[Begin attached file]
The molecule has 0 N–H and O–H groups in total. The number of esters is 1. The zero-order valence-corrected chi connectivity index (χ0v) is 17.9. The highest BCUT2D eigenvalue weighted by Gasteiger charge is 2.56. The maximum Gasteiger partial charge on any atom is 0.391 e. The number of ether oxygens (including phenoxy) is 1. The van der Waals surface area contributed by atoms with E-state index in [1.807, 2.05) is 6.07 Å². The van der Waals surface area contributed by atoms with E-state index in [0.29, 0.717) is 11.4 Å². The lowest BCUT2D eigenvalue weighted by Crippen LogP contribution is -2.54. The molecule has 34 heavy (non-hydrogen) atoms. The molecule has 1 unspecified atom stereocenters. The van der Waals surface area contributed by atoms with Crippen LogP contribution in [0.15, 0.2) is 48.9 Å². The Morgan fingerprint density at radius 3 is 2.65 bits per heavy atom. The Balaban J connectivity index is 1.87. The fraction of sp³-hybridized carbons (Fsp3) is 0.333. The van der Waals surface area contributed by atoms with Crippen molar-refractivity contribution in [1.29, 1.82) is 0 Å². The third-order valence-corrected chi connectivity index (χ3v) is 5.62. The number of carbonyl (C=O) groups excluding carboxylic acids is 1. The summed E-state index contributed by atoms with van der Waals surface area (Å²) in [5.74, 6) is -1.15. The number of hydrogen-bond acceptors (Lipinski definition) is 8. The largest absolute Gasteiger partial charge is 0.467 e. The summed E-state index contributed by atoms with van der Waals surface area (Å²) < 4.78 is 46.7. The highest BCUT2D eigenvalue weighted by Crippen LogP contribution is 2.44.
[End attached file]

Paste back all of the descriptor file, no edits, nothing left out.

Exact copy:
The molecule has 0 N–H and O–H groups in total. The number of esters is 1. The zero-order valence-corrected chi connectivity index (χ0v) is 17.9. The highest BCUT2D eigenvalue weighted by Gasteiger charge is 2.56. The maximum Gasteiger partial charge on any atom is 0.391 e. The number of ether oxygens (including phenoxy) is 1. The van der Waals surface area contributed by atoms with E-state index in [1.807, 2.05) is 6.07 Å². The van der Waals surface area contributed by atoms with E-state index in [0.29, 0.717) is 11.4 Å². The lowest BCUT2D eigenvalue weighted by Crippen LogP contribution is -2.54. The molecule has 34 heavy (non-hydrogen) atoms. The molecule has 1 unspecified atom stereocenters. The van der Waals surface area contributed by atoms with Crippen LogP contribution in [0.15, 0.2) is 48.9 Å². The Morgan fingerprint density at radius 3 is 2.65 bits per heavy atom. The Balaban J connectivity index is 1.87. The fraction of sp³-hybridized carbons (Fsp3) is 0.333. The van der Waals surface area contributed by atoms with Crippen molar-refractivity contribution in [1.29, 1.82) is 0 Å². The third-order valence-corrected chi connectivity index (χ3v) is 5.62. The number of carbonyl (C=O) groups excluding carboxylic acids is 1. The summed E-state index contributed by atoms with van der Waals surface area (Å²) in [5.74, 6) is -1.15. The number of hydrogen-bond acceptors (Lipinski definition) is 8. The largest absolute Gasteiger partial charge is 0.467 e. The summed E-state index contributed by atoms with van der Waals surface area (Å²) < 4.78 is 46.7. The highest BCUT2D eigenvalue weighted by Crippen LogP contribution is 2.44.